We had a lovely service for Conor and buried him in Greyabbey. I remember walking into the church and seeing that small white coffin, which no parent should ever have to witness, and feeling like I had been pierced inside by a knife.

It was unbearable, but I had a lot of support from family and friends, and later that day all my UTV colleagues came back to the house and we had a 'celebration' of Conor's short life.

In the days that followed there was barely an hour that went by that I didn't think about Conor. I was overwhelmed with grief and loss.

I had a lot of guilt, too. Was it something I did or didn't do which caused this to happen? Was it my fault? But as the doctors explained, sometimes there is no explanation.

I became an over-anxious mum, too, and would barely let Fiona out of my sight. I was a mess but, thankfully, I had good friends, particularly UTV presenter Kate Smith, who was wonderful and has always been there for me.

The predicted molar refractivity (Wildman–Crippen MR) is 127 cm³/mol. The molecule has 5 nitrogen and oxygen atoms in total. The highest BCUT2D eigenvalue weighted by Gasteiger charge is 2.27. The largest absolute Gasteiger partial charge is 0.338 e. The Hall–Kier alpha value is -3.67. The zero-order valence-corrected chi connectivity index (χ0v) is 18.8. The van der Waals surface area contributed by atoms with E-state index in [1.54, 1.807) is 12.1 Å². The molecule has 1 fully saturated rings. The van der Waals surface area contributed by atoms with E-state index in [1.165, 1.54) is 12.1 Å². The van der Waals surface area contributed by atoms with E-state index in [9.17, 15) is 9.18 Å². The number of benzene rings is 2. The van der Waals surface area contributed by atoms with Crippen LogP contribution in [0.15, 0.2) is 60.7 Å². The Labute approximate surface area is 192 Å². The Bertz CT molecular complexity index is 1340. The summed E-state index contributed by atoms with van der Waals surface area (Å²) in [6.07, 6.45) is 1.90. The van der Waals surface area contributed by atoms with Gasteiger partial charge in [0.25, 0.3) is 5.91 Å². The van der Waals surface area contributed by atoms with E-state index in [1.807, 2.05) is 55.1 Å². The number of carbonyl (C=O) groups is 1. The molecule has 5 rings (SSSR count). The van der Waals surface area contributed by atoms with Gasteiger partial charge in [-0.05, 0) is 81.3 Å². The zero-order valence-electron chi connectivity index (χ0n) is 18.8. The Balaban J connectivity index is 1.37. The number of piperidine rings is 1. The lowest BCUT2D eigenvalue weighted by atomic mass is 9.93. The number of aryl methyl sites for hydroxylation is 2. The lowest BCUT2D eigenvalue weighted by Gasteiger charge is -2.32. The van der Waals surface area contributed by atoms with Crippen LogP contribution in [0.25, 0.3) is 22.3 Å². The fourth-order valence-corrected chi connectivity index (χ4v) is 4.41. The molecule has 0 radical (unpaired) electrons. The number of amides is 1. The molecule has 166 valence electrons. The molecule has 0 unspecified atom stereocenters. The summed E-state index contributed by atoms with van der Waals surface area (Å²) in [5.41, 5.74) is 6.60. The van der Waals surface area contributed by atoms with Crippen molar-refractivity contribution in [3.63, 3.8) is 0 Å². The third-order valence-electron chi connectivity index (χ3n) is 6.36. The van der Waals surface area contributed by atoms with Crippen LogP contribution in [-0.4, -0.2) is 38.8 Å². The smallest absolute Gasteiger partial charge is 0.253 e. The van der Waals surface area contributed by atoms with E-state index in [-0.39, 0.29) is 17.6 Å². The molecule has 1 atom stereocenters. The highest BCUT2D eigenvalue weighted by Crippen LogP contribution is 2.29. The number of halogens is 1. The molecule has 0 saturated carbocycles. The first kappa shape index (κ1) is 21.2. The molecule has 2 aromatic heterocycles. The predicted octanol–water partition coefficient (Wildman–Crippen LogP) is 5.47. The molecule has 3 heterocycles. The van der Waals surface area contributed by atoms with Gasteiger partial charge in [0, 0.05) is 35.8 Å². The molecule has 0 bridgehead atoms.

I only really began to heal 18 months later when I was blessed with another son, Euan. And while he could never replace Conor, he helped me heal without a doubt and allowed me to cope with my pain and come to terms with things.

I was anxious during my pregnancy and in the days after he was born. He was taken to the Royal, too, but only for precautionary tests and, thankfully, he was perfectly healthy.

I talk to Euan about his big brother a lot. I think talking helps. I've also talked with other mothers and done some counselling work through the hospital.